On the very day I brought the model home into the hall of the real thing, my husband told me he wanted to sell the house.
The man who built it in 1588, Thomas Banks, was a wool merchant in the rich Cotswolds with ideas of grandeur. His new fashionable mansion rose out of its swards like an organic growth, as though it had roots. It had peaks and valleys, high chimneys and gables and porches. Now lichens that look like vegetable graffiti and mosses and ivies cling to the rosy and umber walls. To open the massive studded oak front door took both hands and considerable weight, and the sound effects were those of a Boris Karloff movie. Over the centuries the house was added to – a big Georgian drawing room at the back and larders, kitchen quarters, but the integrity of the front has remained untouched for nearly 450 years. When one entered certain small rooms it was like opening a casket and breaching the sweet exhalation of layers of old scented air.
But one room was not so sweet – a big room on the first floor with an enormous fireplace. It had been the previous owner’s study and the walls must surely have been panelled but this had been removed to show the old brick and stonework, strangely raw and cold and painted red.
We painted it a light colour and made it our best guest room. My mother-in-law gave us large hideous furniture for it, including a double-doored oak wardrobe, with 1604 engraved along the top lintel. No matter how firmly you closed its doors and lodged them shut they would swing open to reveal an interior big enough for at least three people to hide in. In an effort to tame this wooden brute I had it lined in a pretty fabric but when the door swung open on the vast flowery interior it was like hearing a falsetto voice emerge from a wrestler.
The first person to stay in the room after we’d decorated it was Jean Shrimpton. For those of you born yesterday she was the most ravishing and beautiful woman and a down-to-earth person, for all she was the most famous model of the times. When I came down in the morning I found her asleep on a sofa. Something dark and large, amorphous and frightening had slithered into the bed alongside her and she could not move. She had been terrified. Only towards dawn had she finally been able to get out of the room. I ran up the room.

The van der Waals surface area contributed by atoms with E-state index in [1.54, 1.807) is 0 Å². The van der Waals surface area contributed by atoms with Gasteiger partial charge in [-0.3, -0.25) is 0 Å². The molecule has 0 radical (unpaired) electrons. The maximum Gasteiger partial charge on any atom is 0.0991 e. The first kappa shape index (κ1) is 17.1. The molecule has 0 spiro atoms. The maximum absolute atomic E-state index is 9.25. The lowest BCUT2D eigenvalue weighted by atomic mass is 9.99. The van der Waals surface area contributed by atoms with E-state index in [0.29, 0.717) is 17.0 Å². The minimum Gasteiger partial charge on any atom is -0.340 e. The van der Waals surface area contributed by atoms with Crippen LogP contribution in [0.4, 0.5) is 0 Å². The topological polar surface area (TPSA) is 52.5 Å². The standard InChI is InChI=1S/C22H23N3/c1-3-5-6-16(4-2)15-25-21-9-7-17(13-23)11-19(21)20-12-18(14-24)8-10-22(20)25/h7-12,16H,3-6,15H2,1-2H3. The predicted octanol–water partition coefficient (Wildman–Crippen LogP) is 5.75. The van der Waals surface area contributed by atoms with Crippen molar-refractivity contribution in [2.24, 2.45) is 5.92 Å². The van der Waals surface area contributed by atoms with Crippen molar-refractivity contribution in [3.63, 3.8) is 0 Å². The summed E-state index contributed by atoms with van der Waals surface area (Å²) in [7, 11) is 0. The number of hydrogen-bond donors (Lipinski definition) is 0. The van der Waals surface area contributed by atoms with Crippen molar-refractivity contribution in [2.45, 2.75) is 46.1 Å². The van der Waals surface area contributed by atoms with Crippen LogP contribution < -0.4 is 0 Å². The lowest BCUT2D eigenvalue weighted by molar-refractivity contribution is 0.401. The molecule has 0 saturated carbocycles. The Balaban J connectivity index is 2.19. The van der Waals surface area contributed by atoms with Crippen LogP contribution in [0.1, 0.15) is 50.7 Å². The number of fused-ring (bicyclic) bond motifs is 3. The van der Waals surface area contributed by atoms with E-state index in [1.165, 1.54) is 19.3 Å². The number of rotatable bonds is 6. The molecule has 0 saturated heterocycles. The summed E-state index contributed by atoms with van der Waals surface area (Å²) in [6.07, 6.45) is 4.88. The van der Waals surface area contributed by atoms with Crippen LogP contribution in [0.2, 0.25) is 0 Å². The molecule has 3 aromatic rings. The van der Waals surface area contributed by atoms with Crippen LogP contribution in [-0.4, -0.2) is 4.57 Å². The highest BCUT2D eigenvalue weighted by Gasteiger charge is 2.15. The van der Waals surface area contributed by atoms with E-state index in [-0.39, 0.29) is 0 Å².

The doors to the wardrobe had swung open.
I don’t know why I allowed it – why was I so sanguine about what I had been told – but the next person to stay in the room was one of my sisters. She came down early in the morning shaken and white-faced – the same thing had happened. A dark horror had insinuated itself alongside her in the bed and lain there unmoving and dreadfully heavy and paralysing her with fright.
The doors to the wardrobe were open.
I thought, I suppose, that it surely couldn’t happen to a married couple and so when Johnny and Kate came to stay I told them about these events – far from being frightened they were both fascinated and intrigued. The next morning was a different story. The Thing had crawled between her and John and she could not even move an arm to reach across it to ask her husband for help. She lay awake staring at the ceiling unable to move and terrified until, exhausted, she was suddenly free and able to awaken John.
Of course the doors to the wardrobe were open.
I loved the house in spite of its ghost and I never went near the wardrobe, never used the room again, never opened its door and when I look at the model on my trunk I avoid looking at the windows of the room in case I see a creature scrabbling at the glass.